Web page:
There are two species of weasels in Alaska: the short-tailed weasel or ermine (Mustela erminea) and the least weasel (Mustela rixosa). These weasels range over North America and are found throughout most of Alaska. Neither weasel is found on the offshore islands of the Bering Sea or the Aleutian Islands west of Unimak Island. In addition, the least weasel does not occur on the Kodiak Archipelago or on most islands in Southeast Alaska. The short-tailed weasel occurs in the Old World where it is known by the name of “stoat.”
Though they may look like cute pets, ermines, or short-tailed weasels, are some of the fiercest little predators in Alaska. Of course they are not dangerous to humans. In fact, you'd be lucky to even see an ermine in the wild. They are swift, silent creatures that can hunt and burrow in the forest and tundra unnoticed. Ermines are mostly nocturnal, which means they spend most of their time moving and hunting at night. When you first see it, an ermine might seem like it wouldn't survive in cold Alaskan weather. They have small heads with short, round ears and long whiskers that are extremely sensitive to touch. The ermine's eyesight is not particularly good, although it sees much better at night. They are small animals with short legs and thin bodies that usually don't grow much longer than a foot.
Unlike other arctic animals, ermines don't store large amounts of fat. Their hearts beat too quickly and they usually burn the necessary calories they get from food by the end of the day. But ermines have soft warm fur that provides them cover and warmth in all seasons. They do not hibernate, but will hunt all year long. Their fur is usually reddish brown in the spring and summer months. They have tan-colored, almost white fur on their bellies, and long tails with furry, black tips. In the winter, the ermine's coat will turn completely white, except for the tip of the tail. Ermines can blend into their snowy winter homes and stealthily hunt and kill their prey.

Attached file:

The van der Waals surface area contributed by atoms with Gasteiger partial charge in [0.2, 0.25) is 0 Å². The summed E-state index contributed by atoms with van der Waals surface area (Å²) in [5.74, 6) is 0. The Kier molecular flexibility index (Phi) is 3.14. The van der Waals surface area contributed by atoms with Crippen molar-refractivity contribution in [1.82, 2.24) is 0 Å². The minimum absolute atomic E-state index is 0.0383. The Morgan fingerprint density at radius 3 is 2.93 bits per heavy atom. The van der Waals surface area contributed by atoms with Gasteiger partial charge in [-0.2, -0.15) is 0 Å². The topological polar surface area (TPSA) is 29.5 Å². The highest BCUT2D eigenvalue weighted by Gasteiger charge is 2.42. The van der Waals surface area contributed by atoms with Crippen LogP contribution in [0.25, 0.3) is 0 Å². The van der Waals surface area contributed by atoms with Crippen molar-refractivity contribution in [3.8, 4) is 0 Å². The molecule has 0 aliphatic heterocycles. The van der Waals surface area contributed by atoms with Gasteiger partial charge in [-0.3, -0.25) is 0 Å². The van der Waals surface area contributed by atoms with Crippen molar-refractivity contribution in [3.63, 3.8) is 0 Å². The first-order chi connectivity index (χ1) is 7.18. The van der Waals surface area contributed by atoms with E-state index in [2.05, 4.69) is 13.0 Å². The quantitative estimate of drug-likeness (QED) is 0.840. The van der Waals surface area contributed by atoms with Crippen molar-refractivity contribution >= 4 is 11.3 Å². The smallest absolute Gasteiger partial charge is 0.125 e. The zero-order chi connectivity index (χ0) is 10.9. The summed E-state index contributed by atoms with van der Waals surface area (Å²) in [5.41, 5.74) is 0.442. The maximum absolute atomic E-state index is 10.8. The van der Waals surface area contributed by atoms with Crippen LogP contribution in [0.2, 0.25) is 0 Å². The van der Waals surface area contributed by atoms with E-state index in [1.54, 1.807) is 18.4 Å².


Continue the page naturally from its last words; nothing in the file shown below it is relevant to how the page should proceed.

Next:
At only about 1-foot long and weighing only 7 ounces, a short-tailed weasel is a very muscular, agile, curious and bold creature sometimes known for climbing up peoples clothing to retrieve food. Ermine generally eat mice, cotton tails, small hares, porcupines, rats, frogs, fish and insects. The ermine population fluctuates according to the abundance of food. The predators of ermines are coyotes, badgers, foxes, birds of prey and wolverines.
Weasels are primarily solitary animals except during the mating and whelping seasons. Reproductive pairing is usually temporary. Females may be bred by more than one male. Mating typically occurs in mid-to late summer. Fertilization of the ova is followed by a period during which the eggs do not implant in the uterus. No development occurs during this period. This process is called delayed implantation. After 6 to 7 months the fertilized ova implant in the uterus and embryos begin to develop. The total gestation span is 8 to 10 months.
In the southern portion of their geographic range they can produce three litters per year. In Alaska, litters of 3 to 10 young are born from early May through June. Variations in time of breeding and birth depend in part on the latitude. Weasels in northern Alaska breed about two weeks later than those in the south.
Weasels usually nest in small rodent burrows, stumps, rock outcroppings, or under old buildings. The nest is often lined with mouse fur. The number of young born and the number that survive until weaning depend in large part on the abundance of food in the mother's home range. Young weasels remain in the den for 30 to 45 days, at which time they are about two-thirds grown.
After emerging, they stay near the home den for a week or two before beginning to accompany their mother on foraging trips. At 80 to 85 days of age (early fall) they reach full size. At this time, they disperse away from their mother's home range. Sexual maturity is reached by the following spring. Like all weasels the ermine is hunted for its pelts, however, farmers will kill the ermine not for its furs but to protect his poultry.
As with the least weasel, mouse-like rodents predominate in the ermines diet. However, unlike the least weasel which almost exclusively feeds on small voles, the ermine regularly preys on larger rodents. Typically, male ermine prey on rabbits more frequently than females do, which depend to a greater extent on smaller rodent species.
Short-tailed weasels are an opportunistic predator, which moves rapidly and checks every available burrow or crevice for food. Because of their larger size, males are less successful than females in pursuing rodents far into tunnels. The short tailed weasel regularly climbs trees to gain access to bird's nests, and are common raiders of nest boxes, particularly those of large species.